Honorary awards

Neil Armfield

The honorary degree of Doctor of Letters was conferred upon Neil Armfield at the Faculty of Arts graduation ceremony held at 4.00pm on 21 April 2006.

Neil Armfield

Neil Armfield, photo, courtesy UniNews.


Professor Masters, I have the honour to present Neil Armfield for admission to the degree of Doctor of Letters (honoris causa).

While Neil Armfield is still only at the midpoint of his brilliant career, he has already made a distinctive contribution to the Arts and Humanities, especially through his work as a director of plays, operas and films, both within Australia and overseas.

Neil was born in Sydney and is a graduate of this University, completing his Bachelor of Arts with Honours in English in 1977. While at university he began directing plays for Sydney University Dramatic Society, with such success that he was invited to direct his first professional production for the Nimrod Theatre Company in 1979. This production of David Allen’s Upside Down at the Bottom of the World, a new play about D H Lawrence in Australia, was also a great success and the production was subsequently invited to the 1980 Edinburgh Festival. Neil Armfield became artistic co-director of the Nimrod Theatre Company from 1980-82, confirming his special affinity for new Australian plays with landmark productions of Stephen Sewell’s Traitors and Welcome the Bright World and Louis Nowra’s Inside the Island. In 1983 he was appointed associate director of the Lighthouse Company in Adelaide. He is, however, most strongly associated with the work of Sydney’s Belvoir Street Theatre, having been a member of Company B since its inception in 1984. Ten years later he became Belvoir Street’s inaugural artistic director and has ensured that it remains the leading Sydney theatrical venue. His many memorable productions over the years have included premiers and revivals of plays by Patrick White, Sewell, Nowra and many other Australian and international writers. He has also presented some outstanding reinterpretations of Ibsen, Chekhov and Shakespeare. Some of these, such as The Tempest, used Indigenous Australia actors to give the classics a postcolonial twist. In recent years, Armfield has worked closely with Indigenous playwrights and directors, making their work a regular feature of Belvoir Street seasons. His epic production of Cloudstreet toured Australia, as well as being seen in Dublin (where it was judged Best Production of the Dublin Festival), Zurich, London, New York and Washington.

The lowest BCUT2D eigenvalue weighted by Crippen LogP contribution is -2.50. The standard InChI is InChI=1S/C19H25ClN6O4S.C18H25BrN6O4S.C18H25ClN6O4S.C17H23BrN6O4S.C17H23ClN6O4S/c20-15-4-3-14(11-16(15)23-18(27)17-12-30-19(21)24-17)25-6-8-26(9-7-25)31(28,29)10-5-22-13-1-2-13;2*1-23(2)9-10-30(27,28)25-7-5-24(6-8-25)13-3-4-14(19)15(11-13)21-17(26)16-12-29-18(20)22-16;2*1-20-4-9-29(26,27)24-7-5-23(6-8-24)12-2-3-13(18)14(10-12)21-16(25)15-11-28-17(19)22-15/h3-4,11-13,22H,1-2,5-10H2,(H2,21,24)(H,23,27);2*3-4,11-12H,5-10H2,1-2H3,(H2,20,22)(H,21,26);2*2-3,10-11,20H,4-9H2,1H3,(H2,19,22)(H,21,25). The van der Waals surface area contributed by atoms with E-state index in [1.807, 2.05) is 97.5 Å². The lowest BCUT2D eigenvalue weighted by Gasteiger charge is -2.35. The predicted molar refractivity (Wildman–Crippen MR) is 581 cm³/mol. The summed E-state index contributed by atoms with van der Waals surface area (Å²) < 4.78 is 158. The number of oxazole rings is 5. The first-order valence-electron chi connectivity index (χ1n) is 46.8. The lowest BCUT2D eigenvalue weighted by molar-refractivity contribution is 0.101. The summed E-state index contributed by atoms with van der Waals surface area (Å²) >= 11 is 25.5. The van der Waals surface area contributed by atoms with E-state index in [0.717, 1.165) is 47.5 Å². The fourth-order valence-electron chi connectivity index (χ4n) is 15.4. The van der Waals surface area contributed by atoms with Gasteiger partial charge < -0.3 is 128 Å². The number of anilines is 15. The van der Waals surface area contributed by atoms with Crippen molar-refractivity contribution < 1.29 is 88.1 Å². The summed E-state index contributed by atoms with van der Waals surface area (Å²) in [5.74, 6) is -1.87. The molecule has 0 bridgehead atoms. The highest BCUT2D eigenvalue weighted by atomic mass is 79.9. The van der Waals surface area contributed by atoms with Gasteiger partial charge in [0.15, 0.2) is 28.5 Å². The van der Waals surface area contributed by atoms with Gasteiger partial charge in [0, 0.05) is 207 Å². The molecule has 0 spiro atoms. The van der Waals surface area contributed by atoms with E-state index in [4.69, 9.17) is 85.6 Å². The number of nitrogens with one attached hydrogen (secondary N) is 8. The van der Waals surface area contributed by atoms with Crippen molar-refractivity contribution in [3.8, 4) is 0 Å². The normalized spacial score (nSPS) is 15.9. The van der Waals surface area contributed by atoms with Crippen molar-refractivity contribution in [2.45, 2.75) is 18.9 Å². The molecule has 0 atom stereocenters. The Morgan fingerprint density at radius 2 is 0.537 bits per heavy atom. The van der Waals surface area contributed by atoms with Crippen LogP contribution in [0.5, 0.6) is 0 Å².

As well as directing for all major theatre companies in Australia, Neil Armfield has been increasingly in demand as a director of opera. He has worked for Opera Australia for many years, directing ten different operas for them, ranging from classics like Tristan and Isolde to contemporary Australian works such as The Eighth Wonder and Whitsunday. His production of Billy Budd, for Australian Opera and the Welsh National Opera, has won several awards. He has also directed for Canadian Opera, Zurich Opera, English National Opera, the Royal Opera at Covent Garden, and Chicago Lyric Opera. He won an AFI award for direction of the television mini-series Eden’s Lost and has recently written and directed a film based on Luke Davies’ novel Candy. Besides many awards over the years for individual productions, Neil Armfield won the Sidney Myer Performing Arts Award in 1989 for outstanding individual achievement and was an Australian Artist Creative Fellow in 1992-94.

Professor Masters, I have great pleasure in presenting to you, for admission to the degree of Doctor of Letters (honoris causa), the distinguished artistic director and much-loved man of theatre, Neil Armfield, and I invite you to confer the degree upon him.